Explore Angle

Angle file structure

The structure and naming in Angle files are pretty straightforward, so one can read and understand them without much effort. Here, we will explain the structure of all the file types in Angle.

To keep it as simple as possible, here we will not use any XML Schemas to describe the formats of XML documents, but plain words.

In our examples we will use blue letters to distinguish XML elements, attribute names will be displayed in red letters, and their values in purple. Comments will be displayed in green letters. Mandatory elements and attributes will be in bold.

XML is case sensitive, so be sure to use exact tag and attribute names as specified. This is also important for predefined values, such as detector types.

All attribute values must be enclosed with quotes. Different types of values are indicated by the following abbreviations (in italics):

  • str – Non-empty string (text).
  • str0 – String, which can be empty (i.e. zero-length).
  • float – Positive real number.
  • float0 – Non-negative real number.
  • int – Positive integer number.
  • bool – Logical value: only “yes” or “no”.

Decimal separator for real numbers is a point (“.”), regardless of the settings on your computer.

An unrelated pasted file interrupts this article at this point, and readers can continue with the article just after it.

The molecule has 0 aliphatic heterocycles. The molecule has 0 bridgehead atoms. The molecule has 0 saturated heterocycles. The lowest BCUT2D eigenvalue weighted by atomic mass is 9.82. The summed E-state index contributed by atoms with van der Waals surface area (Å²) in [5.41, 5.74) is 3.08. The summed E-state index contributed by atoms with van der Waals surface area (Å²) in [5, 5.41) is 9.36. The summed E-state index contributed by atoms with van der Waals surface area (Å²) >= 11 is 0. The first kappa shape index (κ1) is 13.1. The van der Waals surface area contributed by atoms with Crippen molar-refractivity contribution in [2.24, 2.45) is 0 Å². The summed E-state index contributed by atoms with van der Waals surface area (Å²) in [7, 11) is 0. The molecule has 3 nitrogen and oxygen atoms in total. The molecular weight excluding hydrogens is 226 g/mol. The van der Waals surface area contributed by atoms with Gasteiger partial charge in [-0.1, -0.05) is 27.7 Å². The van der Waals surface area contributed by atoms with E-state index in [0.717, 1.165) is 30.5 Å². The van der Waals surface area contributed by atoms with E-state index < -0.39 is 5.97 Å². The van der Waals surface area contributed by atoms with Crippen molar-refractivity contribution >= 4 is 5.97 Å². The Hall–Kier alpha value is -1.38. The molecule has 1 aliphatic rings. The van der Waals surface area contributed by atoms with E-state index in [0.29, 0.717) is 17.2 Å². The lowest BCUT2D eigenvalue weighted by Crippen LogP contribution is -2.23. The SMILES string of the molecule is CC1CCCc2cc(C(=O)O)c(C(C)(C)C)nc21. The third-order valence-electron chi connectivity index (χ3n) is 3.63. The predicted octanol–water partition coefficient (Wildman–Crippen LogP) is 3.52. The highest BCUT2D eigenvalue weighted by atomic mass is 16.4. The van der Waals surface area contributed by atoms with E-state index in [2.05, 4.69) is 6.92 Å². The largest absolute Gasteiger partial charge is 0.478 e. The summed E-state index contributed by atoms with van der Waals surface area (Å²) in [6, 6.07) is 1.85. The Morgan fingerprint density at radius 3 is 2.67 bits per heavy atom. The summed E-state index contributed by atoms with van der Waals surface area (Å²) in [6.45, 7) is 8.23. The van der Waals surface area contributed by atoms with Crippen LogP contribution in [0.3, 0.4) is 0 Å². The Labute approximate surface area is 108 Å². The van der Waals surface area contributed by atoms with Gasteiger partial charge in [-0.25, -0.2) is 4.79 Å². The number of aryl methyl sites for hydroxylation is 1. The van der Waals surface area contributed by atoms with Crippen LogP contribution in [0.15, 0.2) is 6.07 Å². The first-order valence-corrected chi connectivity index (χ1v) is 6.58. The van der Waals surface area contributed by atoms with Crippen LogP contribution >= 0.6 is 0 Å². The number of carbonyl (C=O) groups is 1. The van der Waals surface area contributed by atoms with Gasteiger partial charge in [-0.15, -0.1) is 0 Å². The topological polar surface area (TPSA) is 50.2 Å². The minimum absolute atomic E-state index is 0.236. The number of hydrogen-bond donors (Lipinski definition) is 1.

Angle displays numbers according to your system settings. But, regardless of your settings, all files use the point character as a decimal separator, to maintain the compatibility among different computers and users.

The first line in every Angle file is the same and it defines the XML standard and encoding used, followed by a single “angle” element, which encloses the rest of the document:

<?xml version="1.0" encoding="utf-8"?>
<angle generator="ANGLE" version="5.0" build="" units="mm">

The element “angle” must have three attributes specified:

  • generator: Must have the value of "ANGLE".
  • version: Minimum version of Angle required to open the file.
  • build: Version of Angle which created the file.
  • units: Units of length used in the file. Allowed values are: “mm” (millimeters), “cm” (centimeters) and “in” (inches).